Millions of tiny pieces of plastic are escaping wastewater treatment plant filters and winding up in rivers where they could potentially contaminate drinking water supplies and enter the food system, according to new research being presented here.
Microplastics — small pieces of plastic less than 5 millimeters (0.20 inches) wide — are an emerging environmental concern in ocean waters, where they can harm ocean animals.
Although the majority of ocean debris — including plastics — is transported to oceans from rivers, much less is known about how microplastics are entering rivers and affecting river ecosystems, according to Timothy Hoellein, an assistant professor at Loyola University Chicago.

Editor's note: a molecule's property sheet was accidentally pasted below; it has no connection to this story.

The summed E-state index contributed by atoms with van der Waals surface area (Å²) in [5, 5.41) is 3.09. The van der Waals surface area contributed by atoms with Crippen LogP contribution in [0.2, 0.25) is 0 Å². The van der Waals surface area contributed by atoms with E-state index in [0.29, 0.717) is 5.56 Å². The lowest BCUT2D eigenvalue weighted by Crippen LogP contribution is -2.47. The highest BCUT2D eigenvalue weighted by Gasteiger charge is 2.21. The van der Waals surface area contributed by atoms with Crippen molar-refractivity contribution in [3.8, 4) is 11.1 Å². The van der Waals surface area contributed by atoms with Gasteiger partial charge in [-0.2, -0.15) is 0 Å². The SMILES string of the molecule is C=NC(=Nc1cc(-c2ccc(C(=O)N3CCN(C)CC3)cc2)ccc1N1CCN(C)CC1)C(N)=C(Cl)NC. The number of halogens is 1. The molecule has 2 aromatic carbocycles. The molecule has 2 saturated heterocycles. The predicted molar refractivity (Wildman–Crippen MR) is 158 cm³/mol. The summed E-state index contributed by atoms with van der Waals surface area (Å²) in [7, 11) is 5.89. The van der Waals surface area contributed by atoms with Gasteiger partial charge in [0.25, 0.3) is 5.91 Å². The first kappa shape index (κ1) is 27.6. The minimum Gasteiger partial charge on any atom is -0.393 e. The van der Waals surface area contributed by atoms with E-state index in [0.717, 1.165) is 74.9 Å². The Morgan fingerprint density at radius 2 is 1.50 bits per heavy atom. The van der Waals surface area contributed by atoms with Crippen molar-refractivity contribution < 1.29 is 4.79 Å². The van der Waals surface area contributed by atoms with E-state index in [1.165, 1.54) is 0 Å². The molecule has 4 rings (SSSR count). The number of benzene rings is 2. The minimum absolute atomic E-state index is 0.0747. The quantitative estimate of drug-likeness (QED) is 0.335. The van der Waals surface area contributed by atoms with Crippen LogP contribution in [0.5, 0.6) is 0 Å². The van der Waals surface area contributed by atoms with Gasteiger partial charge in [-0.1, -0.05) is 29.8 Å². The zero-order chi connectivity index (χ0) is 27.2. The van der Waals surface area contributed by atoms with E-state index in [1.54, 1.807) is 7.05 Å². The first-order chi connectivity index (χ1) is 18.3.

Rivers are sources of drinking water for many communities and also a habitat for wildlife, Hoellein said. Fish and invertebrates eat the tiny pieces of plastic in rivers, which then make their way up the food chain — possibly ending up on our dinner plates, he said. Like microplastics in the ocean, plastics found in rivers carry potentially harmful bacteria and other pollutants on their surfaces.
“Rivers have less water in them (than oceans), and we rely on that water much more intensely,” Hoellein said.